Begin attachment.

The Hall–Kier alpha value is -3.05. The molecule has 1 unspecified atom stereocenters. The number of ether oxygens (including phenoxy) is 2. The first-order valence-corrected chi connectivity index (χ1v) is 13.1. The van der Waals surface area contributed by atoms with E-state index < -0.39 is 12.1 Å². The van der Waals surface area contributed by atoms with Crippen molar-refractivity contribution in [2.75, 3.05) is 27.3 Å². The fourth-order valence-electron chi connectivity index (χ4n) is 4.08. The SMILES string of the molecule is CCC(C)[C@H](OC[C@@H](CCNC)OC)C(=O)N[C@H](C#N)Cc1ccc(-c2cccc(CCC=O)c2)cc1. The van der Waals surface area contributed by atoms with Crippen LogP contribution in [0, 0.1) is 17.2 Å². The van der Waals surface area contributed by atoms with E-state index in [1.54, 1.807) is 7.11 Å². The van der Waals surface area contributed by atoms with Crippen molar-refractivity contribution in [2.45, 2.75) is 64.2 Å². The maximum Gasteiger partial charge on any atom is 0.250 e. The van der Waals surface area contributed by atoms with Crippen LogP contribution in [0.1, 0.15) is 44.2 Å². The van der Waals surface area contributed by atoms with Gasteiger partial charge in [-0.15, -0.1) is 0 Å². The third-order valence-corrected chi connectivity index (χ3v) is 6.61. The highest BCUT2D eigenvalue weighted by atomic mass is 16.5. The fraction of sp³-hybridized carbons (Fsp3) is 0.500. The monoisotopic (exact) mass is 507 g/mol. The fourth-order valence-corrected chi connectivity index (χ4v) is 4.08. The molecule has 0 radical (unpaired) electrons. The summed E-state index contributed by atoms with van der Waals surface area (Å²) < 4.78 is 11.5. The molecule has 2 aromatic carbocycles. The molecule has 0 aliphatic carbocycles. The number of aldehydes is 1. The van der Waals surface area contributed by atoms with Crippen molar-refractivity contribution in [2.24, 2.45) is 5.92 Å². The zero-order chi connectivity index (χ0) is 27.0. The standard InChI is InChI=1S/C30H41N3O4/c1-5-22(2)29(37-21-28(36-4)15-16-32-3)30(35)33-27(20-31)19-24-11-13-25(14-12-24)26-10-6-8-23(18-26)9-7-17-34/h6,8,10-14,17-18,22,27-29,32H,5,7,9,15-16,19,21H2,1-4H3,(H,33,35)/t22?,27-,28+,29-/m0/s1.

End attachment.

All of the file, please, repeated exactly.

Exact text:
The Hall–Kier alpha value is -3.05. The molecule has 1 unspecified atom stereocenters. The number of ether oxygens (including phenoxy) is 2. The first-order valence-corrected chi connectivity index (χ1v) is 13.1. The van der Waals surface area contributed by atoms with E-state index < -0.39 is 12.1 Å². The van der Waals surface area contributed by atoms with Crippen molar-refractivity contribution in [2.75, 3.05) is 27.3 Å². The fourth-order valence-electron chi connectivity index (χ4n) is 4.08. The SMILES string of the molecule is CCC(C)[C@H](OC[C@@H](CCNC)OC)C(=O)N[C@H](C#N)Cc1ccc(-c2cccc(CCC=O)c2)cc1. The van der Waals surface area contributed by atoms with Crippen LogP contribution in [0, 0.1) is 17.2 Å². The van der Waals surface area contributed by atoms with E-state index in [1.54, 1.807) is 7.11 Å². The van der Waals surface area contributed by atoms with Crippen molar-refractivity contribution in [2.45, 2.75) is 64.2 Å². The maximum Gasteiger partial charge on any atom is 0.250 e. The van der Waals surface area contributed by atoms with Crippen LogP contribution in [0.1, 0.15) is 44.2 Å². The van der Waals surface area contributed by atoms with Gasteiger partial charge in [-0.15, -0.1) is 0 Å². The third-order valence-corrected chi connectivity index (χ3v) is 6.61. The highest BCUT2D eigenvalue weighted by atomic mass is 16.5. The fraction of sp³-hybridized carbons (Fsp3) is 0.500. The monoisotopic (exact) mass is 507 g/mol. The fourth-order valence-corrected chi connectivity index (χ4v) is 4.08. The molecule has 0 radical (unpaired) electrons. The summed E-state index contributed by atoms with van der Waals surface area (Å²) < 4.78 is 11.5. The molecule has 2 aromatic carbocycles. The molecule has 0 aliphatic carbocycles. The number of aldehydes is 1. The van der Waals surface area contributed by atoms with Crippen molar-refractivity contribution in [2.24, 2.45) is 5.92 Å². The zero-order chi connectivity index (χ0) is 27.0. The standard InChI is InChI=1S/C30H41N3O4/c1-5-22(2)29(37-21-28(36-4)15-16-32-3)30(35)33-27(20-31)19-24-11-13-25(14-12-24)26-10-6-8-23(18-26)9-7-17-34/h6,8,10-14,17-18,22,27-29,32H,5,7,9,15-16,19,21H2,1-4H3,(H,33,35)/t22?,27-,28+,29-/m0/s1.